A pink taxi

A pink taxi

August 3, 2011

Cycling Down Memory Lane

My parents were fortunate they didn't have to teach me how to cycle because my older cousin taught me, and incidentally, we were on a summer trip in Peking, Communist China, circa 1979.

I taught my eldest how to bike. He hasn't stopped since. His bicycle is his best friend in Geneva. He goes around town, often alone, around the lake, or with me. I rent my bike for the day for free from the City of Geneva.

Last time I rode a bike for the distance was with my husband to be, on Block Island, Massachusetts, circa 1997. Little did I know that my son would be my bike buddy, 15 years later! While I missed the younger ones I left home because they couldn't do the distance, the eldest said: "don't worry mommy, it will be their turn soon enough."

We left the house at 230pm and I signed the bike off at 7pm. That meant we didn't get off the saddle for 4h30 mins! I stopped only to take photos and drink water. We rode through the city of Geneva and took a hill, to the outskirts of the city.

I knew where we were heading, as Petit Lancy is the neighborhood I lived in for three never ending lonely years at boarding school. Florimont was on the bike route that was mapped up for us. I cycled down memory lane, told my son I knew every nook and hook of the neighborhood and we cycled on, direction Onex.

Onex is divided in two by a large avenue whose bus route I have taken. On the right hand of the avenue are all the "projects" housing. Shabby gray soviet style housing for lower income. I had traversed these safe neighborhoods to visit doctors or to take my kid to soccer camp.

What I discovered today was the left hand side of the avenue. Pristine countryside and villages, at a two hour bike distance from the city. We passed hay stalks, horses and cows. We stopped at water fountains near churches. We discovered a road that bent between vineyards. My son rode up the hill the touch the sunflowers. Only eleven, he spoke of "swiss paradise".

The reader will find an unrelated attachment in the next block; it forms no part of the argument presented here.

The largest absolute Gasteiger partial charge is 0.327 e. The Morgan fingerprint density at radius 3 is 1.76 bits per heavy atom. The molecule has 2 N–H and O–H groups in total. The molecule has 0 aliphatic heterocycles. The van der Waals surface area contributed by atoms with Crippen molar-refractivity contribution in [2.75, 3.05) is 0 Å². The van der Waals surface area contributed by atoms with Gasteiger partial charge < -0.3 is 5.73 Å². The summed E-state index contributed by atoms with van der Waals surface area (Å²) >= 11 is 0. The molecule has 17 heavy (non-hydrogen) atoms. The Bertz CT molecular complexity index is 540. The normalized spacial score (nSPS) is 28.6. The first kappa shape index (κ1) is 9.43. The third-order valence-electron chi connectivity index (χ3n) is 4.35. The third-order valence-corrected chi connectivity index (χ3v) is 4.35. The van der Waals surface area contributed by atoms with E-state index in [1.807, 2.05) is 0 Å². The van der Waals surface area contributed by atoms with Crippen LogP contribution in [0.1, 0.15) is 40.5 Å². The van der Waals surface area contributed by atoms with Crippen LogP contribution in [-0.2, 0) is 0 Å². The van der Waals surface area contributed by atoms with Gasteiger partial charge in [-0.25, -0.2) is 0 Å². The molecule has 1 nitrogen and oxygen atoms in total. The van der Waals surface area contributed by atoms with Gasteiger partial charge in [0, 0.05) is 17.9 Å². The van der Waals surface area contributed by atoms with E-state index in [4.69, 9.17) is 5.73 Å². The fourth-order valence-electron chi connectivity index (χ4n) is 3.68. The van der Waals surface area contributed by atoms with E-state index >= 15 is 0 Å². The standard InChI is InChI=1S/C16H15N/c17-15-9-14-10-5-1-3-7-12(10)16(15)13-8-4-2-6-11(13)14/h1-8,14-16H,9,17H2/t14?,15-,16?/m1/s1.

I thought he would complain and make us uturn home because the hills were steep and the distance far, but he wanted to complete the whole bike route and that is what we accomplished. A little under 40 kilometers and a great afternoon.


  1. Really enjoyed reading this one :) Hana

  2. I enjoyed learning when I was little using my cousins' bicycles We used to go on for hours until our little behinds ache.As an adult I bought 2 bicycles for my wife and myself,and spent a memorable autumn cycling on the C&O in Washington DC.That magnificent winding trail between the canal and the Potomac surrounded by the burnt colors of leaves will always stay in my memory lane.

  3. You are lucky to be able to ride in one of the most beautiful places in the world. T is correct in describing Geneva as a Swiss Paradise.

    Cycling is such an amazing sport. It's easy on the joints and can be done at any fitness level. I wish I'd taken it up earlier on, when I was a teenager and especially when I was at Stanford.

    At Stanford, 90 percent of the students owned a bike, as parking was difficult around campus and it happens to be one of the largest campuses in the US. But I was intimidated by my lack of skill and what I believed was a clumsiness that would embarass me in front of classmates. So instead I walked through the throngs of bikers zooming from class to class. It almost felt like communist China.

    Then when I married Dean, he laughed at my fear of bikes and pushed me to give it a try. Now I love our rides in East Hampton, the feel of the wind in our face as we ride fast, and the general levity of the sport. Now, as you well know, I am an avid spinner, and so I cycle indoors. It took me a little while to overcome my fear to try spinning classes too. But now I climb on those bikes and cannot explain how much I relish the freedom that the rides bring to me at the end of each session.